If you fancied yourself smart with money, and you noticed that a lot of people who three years ago didn’t have two coins to rub together, were now suddenly living pretty well in the neighborhood, wouldn’t you want in on the action?  If your business model was a little tired and the sales figures were showing their age, but a young upstart company bursts on the scene with a product no better than yours and service about the same as yours, wouldn’t you study them to find out their secret?  Of course you would!  So would I!  That’s what smart money does.

I wonder if that’s why God chooses the lowly, the humble, those that are not, to shame those who seem to be something, the high and the mighty.  I wonder if that’s why through the foolishness of the cross God reaches human hearts so that we can see that human thirst for miracles is a dangerous addiction and that enshrinement of wisdom is but a cheap Hollywood set.  I know the Apostle Paul felt that way.  His people, the Jews, had largely rejected the Savior of the Jews, Jesus.  He wrote, “Because of their transgression, salvation has come to the Gentiles to make Israel envious.  I make much of my ministry in the hope that I may somehow arouse my own people to envy and save some of them (Romans 11.12, 14).”  The salvation of those you never expected to be believers should lead to a reexamination from those you always thought would be believers.  “Hop on the Jesus bandwagon,” God encourages, “I won’t mind at all.”

Change your mind about Jesus.  A lot of the others have said yes.

Here’s where this parable of Jesus really hits home with us.  For most of us, we’ve been believers from our earliest days.  Our parents brought us to Jesus through baptism when we were babies and toddlers, so the Holy Spirit gave us our faith right from those early years.  We’ve been saying “Yes” to God for quite some time, now.  But you know what happens when you do something for a long time and don’t quite put your heart into it.  It gets old.  It gets boring.  It gets stale.  Instead of looking at the good we start picking the lint off the jacket.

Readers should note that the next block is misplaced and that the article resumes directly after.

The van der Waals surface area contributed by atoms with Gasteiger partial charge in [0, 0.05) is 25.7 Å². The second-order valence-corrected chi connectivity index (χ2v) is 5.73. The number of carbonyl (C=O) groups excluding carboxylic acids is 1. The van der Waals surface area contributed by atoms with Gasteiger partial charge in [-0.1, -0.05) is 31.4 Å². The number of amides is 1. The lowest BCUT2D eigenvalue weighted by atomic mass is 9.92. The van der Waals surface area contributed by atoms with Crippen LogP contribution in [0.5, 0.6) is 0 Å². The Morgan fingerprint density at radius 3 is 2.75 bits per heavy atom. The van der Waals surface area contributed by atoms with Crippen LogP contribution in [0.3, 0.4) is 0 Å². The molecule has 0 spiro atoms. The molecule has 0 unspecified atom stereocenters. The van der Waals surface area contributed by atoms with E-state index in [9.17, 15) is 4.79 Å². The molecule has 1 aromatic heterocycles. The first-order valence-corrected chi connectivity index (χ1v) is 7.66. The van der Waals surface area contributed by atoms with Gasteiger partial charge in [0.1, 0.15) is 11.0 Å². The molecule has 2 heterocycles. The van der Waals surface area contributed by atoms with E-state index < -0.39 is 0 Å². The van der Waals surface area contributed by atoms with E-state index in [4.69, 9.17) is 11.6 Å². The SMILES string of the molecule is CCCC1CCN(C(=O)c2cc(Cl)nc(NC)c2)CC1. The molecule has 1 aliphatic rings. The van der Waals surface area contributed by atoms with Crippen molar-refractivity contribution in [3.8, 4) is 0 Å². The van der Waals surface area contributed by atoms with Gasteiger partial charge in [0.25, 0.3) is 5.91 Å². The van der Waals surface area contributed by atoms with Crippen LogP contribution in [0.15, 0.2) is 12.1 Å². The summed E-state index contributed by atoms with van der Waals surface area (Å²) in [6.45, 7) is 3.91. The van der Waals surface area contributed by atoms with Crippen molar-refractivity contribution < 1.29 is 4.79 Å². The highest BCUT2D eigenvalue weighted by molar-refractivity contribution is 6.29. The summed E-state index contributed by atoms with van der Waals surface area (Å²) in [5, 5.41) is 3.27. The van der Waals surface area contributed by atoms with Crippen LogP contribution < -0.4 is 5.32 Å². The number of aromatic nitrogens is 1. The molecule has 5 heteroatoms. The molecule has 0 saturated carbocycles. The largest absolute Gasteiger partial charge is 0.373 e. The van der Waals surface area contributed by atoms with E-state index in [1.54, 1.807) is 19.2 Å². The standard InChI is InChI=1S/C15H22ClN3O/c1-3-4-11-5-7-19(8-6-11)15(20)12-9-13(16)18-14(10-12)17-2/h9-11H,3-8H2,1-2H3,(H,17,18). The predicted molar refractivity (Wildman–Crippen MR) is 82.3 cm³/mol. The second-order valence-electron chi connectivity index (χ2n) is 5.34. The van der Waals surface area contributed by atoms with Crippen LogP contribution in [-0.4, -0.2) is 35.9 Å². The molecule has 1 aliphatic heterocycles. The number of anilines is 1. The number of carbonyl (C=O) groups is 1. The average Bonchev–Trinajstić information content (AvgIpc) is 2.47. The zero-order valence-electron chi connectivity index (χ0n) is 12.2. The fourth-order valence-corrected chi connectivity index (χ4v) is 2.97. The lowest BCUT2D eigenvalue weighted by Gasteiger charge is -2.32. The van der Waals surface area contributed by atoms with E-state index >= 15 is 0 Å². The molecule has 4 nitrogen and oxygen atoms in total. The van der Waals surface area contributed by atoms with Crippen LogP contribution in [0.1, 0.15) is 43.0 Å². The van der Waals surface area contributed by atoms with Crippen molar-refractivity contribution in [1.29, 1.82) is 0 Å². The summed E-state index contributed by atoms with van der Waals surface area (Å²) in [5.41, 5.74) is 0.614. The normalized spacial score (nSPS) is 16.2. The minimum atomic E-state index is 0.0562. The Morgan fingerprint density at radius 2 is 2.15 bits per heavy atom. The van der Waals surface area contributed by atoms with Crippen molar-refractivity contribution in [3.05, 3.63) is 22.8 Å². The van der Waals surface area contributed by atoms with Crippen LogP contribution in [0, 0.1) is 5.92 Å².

No, really.  You’ve got a great classic dress or suit and you wear it year after year, and people still comment on how nice it looks on you, but all we can do is notice a button hanging loose or some thread sticking out of a hem.  For the politically inclined—and I know there are a lot here—all I have to mention is the bare minimum responsibilities of citizens in a democracy.  Vote!  What harm comes when we get tired of that!

The devil would want to make Jesus something we wear on our sleeve, someone we claim affiliation with, even if we don’t approve of everything that is going on.  It gets old.  It gets ho-hum.  Our church attendance drops, but something worse happens.  We drop.  We sink.  We fall before depression and fear, bitterness and outrage.  We actually have friends who interrupt our doleful recounting of our day with a “So, tell me one good thing that happened to you today.”

Then look to some unexpected leaders.  Look to the children coming up for Good News for Kids.  Look to the Sunday School children singing their songs for us and putting on a Christmas pageant in just a few months for us.  Look at the joy and excitement on their faces.  Why can’t I have that?  Why can’t you have that?  Don’t we have the same Savior?  Don’t we have the same forgiveness?  I know this is a danger, because whenever we sing the “Create in Me,” there’s that part about “restore unto me the joy of your salvation.”

The only thing that has to change is you.  The only thing I have to change is my mind.

Change Your Mind About Jesus

  1. No doesn’t have to stay no.
  2. A lot of the others have said yes.

If the truth be told, Jesus is always going to drive us crazy, that sinful human nature part of us.  Everything that leads to comfortable complacency he is going to overturn.  Everything that leads to useless self-satisfaction, he is going to drive out.  But in its place he will leave life and drive and purpose and a future and love, God’s forgiving love for us which we reflect to those around us.  Jesus is always going to drive us crazy.  Embrace him.  Don’t put a restraining order on him.